We took my 94 year old grandmother out to lunch as we do most every Sunday. Debbie just had her bat mitzvah lesson and Mom-Mom was asking her about it. Her reaction was to scream and growl, “NOO!” I snapped at her saying rather sharply, “You don’t talk like that to Mom-Mom!” In typical grandma fashion, Mom-Mom tried to blow it off but I wasn’t having any of that. Whether it’s autism or hormones talking, being disrespectful is out of the question.
As we were driving home Deb’s mood continued to deteriorate. She was obsessing over not having to go to school this week, not having to pick out her clothes, and what we were going to have for dinner every night. I was trying to ignore her. But she was persistent and wasn’t going to give in without getting any kind of attention, even if it was just a look. What was the cause of this sudden mood swing? She woke up yesterday morning perfectly happy. I felt like I was dealing with a preteen Dr. Jekyll and Mr. Hyde!
After mulling it over, I realized that hormones were more than likely the cause for the change in her temper and we definitely needed some space between us. Fortunately, I had a family party that evening which gave me the excuse to go out and clear my head. We needed the distance between us before a battle ensued. Because as much as I try to keep a level head with Deb, it is not always the easiest thing to do. So out I went. I relaxed with family, ate Chinese, and had a generally good time.
By the time I got home, Debbie was in bed. She was just on the verge of falling asleep when I went in to kiss her goodnight. As she said, “I love you, Mommy,” she gave me the tightest hug around the neck. And she held me close for about a minute before letting go. I thought of the song “I Love You a Bushel and a Peck,” Mom had sung so long ago to Joey. The hug around the neck she gave me took me back to that moment of joy – that moment of unwavering love.
To get through the tough times, we need to focus on the happy times. I love my family fiercely – as much as a bushel and a peck and a hug around the neck. And that’s what gets me through the stormy days. xoxoxo ~ Julie
The lifeguard blew his whistle and Debbie let out an ear piercing, high pitched scream that could put a dog whistle to shame. And the screech landed not only in Joey’s ears, but the neighboring toddlers and their fathers as well. Deb knew the whistle was coming. Plus, I took the time to ask the lifeguard to blow softer so that she wouldn’t get upset. It didn’t matter. I forgot to give her the one minute warning and off she went. After about two minutes, I managed to calm her down and get her out of the pool. Threats of taking away Pizza Hut holds a lot of water with Debbie.
When it came time to go back in the pool the lifeguard kindly came over to us and told us we could go back in. He said that he didn’t want to blow the whistle because he didn’t want to upset her. I thanked him for his acceptance and understanding and told his mom that she had raised her son right. We were the only ones at the pool and Debbie was thrilled to have the place to herself. Joey, in the meantime, chose to remain on the sidelines lounging in a chair.
We stayed for another half-hour and then walked home. I noticed that Joe was in a rush to leave and even though he kept denying that something was wrong, I knew there was.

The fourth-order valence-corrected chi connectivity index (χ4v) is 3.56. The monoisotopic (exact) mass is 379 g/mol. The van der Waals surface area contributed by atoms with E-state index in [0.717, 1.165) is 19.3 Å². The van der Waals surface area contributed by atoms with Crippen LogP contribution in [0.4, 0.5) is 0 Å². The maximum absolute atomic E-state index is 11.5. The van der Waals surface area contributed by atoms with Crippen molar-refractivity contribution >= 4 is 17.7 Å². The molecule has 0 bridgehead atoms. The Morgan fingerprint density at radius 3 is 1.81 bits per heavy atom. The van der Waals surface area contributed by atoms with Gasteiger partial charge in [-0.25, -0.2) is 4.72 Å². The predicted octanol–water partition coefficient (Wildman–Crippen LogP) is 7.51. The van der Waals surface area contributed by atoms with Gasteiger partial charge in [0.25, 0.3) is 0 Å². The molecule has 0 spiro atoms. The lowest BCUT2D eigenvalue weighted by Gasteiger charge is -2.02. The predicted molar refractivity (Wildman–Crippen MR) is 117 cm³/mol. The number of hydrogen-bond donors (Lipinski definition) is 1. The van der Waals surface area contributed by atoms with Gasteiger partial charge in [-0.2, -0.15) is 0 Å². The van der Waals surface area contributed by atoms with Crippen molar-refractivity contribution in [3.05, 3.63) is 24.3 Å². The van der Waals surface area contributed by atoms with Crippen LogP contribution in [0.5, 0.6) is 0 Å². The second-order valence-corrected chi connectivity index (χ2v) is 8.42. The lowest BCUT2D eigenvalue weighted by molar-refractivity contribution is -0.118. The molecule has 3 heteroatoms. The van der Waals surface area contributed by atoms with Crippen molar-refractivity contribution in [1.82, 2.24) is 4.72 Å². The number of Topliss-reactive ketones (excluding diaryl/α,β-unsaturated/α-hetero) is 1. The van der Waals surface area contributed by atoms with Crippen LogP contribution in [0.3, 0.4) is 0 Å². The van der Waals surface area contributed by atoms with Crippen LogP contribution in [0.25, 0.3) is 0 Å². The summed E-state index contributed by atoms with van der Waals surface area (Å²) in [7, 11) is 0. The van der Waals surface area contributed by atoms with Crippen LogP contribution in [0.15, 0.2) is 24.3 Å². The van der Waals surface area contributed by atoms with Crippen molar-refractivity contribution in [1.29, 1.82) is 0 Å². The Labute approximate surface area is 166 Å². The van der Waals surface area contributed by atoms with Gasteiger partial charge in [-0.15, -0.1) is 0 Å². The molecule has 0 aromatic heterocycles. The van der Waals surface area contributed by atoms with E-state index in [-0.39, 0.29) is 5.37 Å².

As we were walking home I kept at him to tell me what was bothering him. He finally admitted to me that he was embarrassed.
“Mom,” he said, “sometimes I just wish she was normal!” I explained to him that I understood his embarrassment and that there were times that I wished the same thing. But then I gave him some advice.
“Joe,” I said, “there are always two choices. You can choose to either wallow in self-pity about how difficult your life with a sister who has autism is or you can take a deep breath, suck it up, and move on with your life. I can’t change the fact that she has autism. I can do things for her like ask the lifeguard to blow his whistle softly to help make life easier for her. But I can’t change the fact that she has autism. All I can do is chalk it up to she had a difficult time at the pool today and then move on with life. I refuse to wallow. I choose to accept her as she is and the same choice is yours. You can wallow or accept. What do you choose to do?”
We walked the rest of the way home in silence and I let him ponder what I had said. When he was ready to talk he told me that he chooses to accept her for who she is. We processed through it a bit more and I pointed out to him the positives of our situation at the pool today.
“You know, Joe, it could have been so much worse. There was a time when we would have had to leave right away because she would have had an uncontrollable meltdown. She calmed down really quick, dried her tears, and got back in the pool. She didn’t let the whistle ruin the rest of her day and she is quite willing to go back to the pool tomorrow.”
“That’s true, Mom. Sigh…it’s all good.”
Yes Son, it is. It’s all good. There was a time when a situation like this would have bothered me and consumed me for the rest of the day. Now it barely phases me. The more I look at Debbie and see how far she has come in this journey, the more I realize just how far I have come as well. On the other hand however, I totally get how Joey felt today and he has every right to those feelings. But as I told him before the screaming started, he is amazing with Debbie. He is patient and he understands her. And on most days he jams with life with her. Even though today was hard for him tomorrow will be easier because it is all good! xoxoxo ~ Julie